Keycode range supported by the kernel
This tells what values can be used after the
keyword in keytable files. See
for more information and the syntax of these files.
Number of actions bindable to a key
This tells how many different actions a single key can output using
various modifier keys. If the value is 16 for example, you can define up
to 16 different actions to a key combined with modifiers. When the value
is 16, the kernel probably knows about four modifier keys, which you can
press in different combinations with the key to access all the bound
Ranges of action codes supported by the kernel
This item contains a list of action code ranges in hexadecimal notation.
These are the values that can be used in the right hand side of a key
definition, ie. the
in a line
vv vv vv vv
for more information about the format of key definition lines).
support a symbolic notation, which is preferable to the numeric one, as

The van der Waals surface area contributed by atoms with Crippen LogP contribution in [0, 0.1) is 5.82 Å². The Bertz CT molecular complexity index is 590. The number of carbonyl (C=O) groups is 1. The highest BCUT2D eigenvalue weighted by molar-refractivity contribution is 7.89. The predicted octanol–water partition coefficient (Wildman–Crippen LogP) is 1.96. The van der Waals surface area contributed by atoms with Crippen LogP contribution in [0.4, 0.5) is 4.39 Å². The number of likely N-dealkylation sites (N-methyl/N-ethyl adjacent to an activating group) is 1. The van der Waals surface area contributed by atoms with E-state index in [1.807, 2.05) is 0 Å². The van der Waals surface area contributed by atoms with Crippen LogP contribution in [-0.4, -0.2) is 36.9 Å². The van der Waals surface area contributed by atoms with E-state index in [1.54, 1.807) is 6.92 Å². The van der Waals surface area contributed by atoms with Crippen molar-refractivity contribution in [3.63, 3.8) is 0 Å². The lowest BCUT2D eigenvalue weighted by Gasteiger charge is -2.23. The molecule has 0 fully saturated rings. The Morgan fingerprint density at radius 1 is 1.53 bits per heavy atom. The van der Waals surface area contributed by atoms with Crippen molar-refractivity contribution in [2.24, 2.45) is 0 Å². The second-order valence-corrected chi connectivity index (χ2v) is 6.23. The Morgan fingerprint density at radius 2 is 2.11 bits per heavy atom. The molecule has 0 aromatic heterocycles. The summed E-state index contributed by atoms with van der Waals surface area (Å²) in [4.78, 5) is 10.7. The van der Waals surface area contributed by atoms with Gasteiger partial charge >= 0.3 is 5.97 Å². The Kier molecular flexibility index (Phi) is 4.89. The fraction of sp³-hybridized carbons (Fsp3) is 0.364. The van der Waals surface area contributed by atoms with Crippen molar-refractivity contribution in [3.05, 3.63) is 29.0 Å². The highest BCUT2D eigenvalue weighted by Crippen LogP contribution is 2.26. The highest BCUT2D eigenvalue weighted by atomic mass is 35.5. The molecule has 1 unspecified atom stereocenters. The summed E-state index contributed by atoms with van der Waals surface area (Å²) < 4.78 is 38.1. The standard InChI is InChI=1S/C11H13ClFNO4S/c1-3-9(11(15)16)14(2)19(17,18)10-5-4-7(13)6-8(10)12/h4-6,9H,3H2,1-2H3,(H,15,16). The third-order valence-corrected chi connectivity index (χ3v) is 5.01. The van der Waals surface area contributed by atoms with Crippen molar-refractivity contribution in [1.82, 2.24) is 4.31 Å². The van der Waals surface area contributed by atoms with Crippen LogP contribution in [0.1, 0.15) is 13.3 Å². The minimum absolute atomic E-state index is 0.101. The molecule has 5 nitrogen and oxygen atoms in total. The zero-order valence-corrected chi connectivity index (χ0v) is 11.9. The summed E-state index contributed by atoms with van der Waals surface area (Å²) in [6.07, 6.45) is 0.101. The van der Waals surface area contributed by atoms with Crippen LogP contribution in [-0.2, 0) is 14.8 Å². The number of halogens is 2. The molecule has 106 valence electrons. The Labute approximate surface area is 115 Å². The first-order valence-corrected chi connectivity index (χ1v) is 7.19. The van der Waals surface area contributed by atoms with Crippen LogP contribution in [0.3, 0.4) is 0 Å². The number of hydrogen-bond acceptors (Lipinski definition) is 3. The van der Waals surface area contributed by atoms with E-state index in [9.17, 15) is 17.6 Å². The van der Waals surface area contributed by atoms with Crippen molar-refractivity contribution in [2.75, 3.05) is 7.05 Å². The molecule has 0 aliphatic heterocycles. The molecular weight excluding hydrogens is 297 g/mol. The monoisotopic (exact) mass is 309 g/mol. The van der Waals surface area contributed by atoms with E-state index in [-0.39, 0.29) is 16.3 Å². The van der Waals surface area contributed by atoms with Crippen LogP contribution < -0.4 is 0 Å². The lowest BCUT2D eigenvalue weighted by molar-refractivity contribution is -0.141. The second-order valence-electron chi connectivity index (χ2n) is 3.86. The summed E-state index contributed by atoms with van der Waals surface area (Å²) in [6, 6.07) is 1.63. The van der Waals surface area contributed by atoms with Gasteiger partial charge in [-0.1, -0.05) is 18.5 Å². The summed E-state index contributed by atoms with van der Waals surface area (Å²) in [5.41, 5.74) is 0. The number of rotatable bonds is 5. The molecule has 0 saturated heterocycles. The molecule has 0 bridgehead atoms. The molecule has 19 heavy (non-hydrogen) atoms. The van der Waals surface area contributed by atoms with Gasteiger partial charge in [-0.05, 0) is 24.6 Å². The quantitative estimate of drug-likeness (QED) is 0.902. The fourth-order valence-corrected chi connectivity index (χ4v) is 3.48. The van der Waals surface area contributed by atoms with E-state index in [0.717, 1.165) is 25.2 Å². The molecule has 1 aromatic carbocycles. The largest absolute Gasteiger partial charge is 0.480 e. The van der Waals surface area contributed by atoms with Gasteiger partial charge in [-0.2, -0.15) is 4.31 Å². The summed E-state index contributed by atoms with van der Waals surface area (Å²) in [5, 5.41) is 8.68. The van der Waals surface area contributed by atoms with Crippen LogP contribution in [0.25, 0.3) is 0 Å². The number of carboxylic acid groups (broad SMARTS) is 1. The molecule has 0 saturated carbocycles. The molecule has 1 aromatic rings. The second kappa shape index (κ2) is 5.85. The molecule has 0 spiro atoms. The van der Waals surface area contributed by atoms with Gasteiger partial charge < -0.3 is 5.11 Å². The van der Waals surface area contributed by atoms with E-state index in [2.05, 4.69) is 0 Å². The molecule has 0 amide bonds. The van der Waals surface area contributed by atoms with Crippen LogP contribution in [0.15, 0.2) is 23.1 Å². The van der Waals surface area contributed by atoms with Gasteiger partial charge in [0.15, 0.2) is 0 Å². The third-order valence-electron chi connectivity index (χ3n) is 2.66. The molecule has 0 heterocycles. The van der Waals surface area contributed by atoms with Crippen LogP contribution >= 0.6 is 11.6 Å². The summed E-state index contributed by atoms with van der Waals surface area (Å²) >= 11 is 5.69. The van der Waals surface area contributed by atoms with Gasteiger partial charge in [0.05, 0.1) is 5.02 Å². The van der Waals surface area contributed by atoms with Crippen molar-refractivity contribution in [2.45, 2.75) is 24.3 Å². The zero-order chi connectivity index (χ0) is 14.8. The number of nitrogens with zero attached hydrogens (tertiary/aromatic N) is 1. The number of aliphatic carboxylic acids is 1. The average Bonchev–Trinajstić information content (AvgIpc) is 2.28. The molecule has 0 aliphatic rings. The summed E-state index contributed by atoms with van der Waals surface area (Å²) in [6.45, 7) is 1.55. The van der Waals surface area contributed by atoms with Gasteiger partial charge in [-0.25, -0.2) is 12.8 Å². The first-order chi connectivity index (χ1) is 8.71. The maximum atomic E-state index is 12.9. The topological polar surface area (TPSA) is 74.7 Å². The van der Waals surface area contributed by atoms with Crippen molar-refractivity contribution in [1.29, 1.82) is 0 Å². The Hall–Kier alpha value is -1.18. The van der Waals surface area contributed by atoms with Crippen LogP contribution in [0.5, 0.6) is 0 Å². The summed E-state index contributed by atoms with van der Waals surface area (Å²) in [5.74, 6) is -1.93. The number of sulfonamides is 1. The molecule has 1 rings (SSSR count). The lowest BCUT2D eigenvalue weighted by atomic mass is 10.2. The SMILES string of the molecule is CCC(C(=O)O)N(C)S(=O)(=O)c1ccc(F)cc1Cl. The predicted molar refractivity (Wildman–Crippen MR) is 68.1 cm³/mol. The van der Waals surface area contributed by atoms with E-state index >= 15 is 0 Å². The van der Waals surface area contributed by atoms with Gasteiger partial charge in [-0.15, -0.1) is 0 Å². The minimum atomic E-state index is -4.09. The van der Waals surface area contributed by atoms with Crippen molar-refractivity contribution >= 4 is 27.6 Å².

the action codes may vary from kernel to kernel while the symbolic names
usually remain the same. However, the list of action code ranges can be
used to determine, if the kernel actually supports all the symbols
knows, or are there maybe some actions supported by the kernel that
have no symbolic name in your
program. To see this, you compare the range list with the action symbol
list, see option
Number of function keys supported by kernel
This tells the number of action codes that can be used to output
strings of characters. These action codes are traditionally bound to
the various function and editing keys of the keyboard and are defined
to send standard escape sequences. However, you can redefine these to
send common command lines, email addresses or whatever you like.
Especially if the number of this item is greater than the number of
function and editing keys in your keyboard, you may have some "spare"
action codes that you can bind to AltGr-letter combinations, for example,
to send some useful strings. See
for more details.
You can see you current function key definitions with the command